I know of scarcely anything more difficult, more challenging and more humbling than expressing forgiveness. But at the same time, I know of scarcely anything more freeing than forgiveness. In the Holocaust documentary titled Shoah, a Warsaw ghetto victim states, “If you could lick my heart, it would poison you.” Nothing depicts a non-forgiving heart better than that picture. Author Gary Thomas once wrote, “We will be sinned against, and we will be hurt. When that happens, we will have a choice to make: We can give in to our hurt, resentment, and bitterness, or we can grow as a Christian and learn yet another important lesson on how to forgive.”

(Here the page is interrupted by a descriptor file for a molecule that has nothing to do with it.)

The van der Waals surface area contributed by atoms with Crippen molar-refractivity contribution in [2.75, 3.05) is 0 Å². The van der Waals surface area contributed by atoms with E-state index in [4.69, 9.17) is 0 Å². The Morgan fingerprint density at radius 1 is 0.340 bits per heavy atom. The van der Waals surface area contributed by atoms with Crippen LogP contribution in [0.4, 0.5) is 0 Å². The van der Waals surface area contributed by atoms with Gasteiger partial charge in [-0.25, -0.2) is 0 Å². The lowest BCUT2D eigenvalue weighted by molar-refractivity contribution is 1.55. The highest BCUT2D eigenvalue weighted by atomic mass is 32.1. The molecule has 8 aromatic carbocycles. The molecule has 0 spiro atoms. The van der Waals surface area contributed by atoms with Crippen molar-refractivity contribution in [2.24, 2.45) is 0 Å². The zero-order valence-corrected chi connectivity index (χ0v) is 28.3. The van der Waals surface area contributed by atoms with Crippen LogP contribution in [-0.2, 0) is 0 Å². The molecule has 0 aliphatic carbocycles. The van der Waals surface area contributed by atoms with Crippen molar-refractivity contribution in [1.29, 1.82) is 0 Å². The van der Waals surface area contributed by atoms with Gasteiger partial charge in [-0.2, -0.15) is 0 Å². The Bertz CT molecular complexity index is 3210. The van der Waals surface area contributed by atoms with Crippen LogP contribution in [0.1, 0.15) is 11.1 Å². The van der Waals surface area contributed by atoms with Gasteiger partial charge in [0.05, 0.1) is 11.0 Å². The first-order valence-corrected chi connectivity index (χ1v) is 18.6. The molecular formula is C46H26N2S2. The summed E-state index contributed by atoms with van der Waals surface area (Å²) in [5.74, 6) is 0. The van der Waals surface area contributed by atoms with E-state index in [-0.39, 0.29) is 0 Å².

Forgiving is not something we naturally love to do. Even though we have been forgiven of so much and have fully come short of God’s ideal, we love to withhold forgiveness simply because (we might tell ourselves) the person has not suffered sufficiently for what they did to us. The truth is, One already suffered so we could be forgiven; we must now make the choice to do likewise (See Colossians 3:13). To do anything less is to take a position of critical judgment, freely giving ourselves over to the use of the evil one in heady, heartless self-righteousness.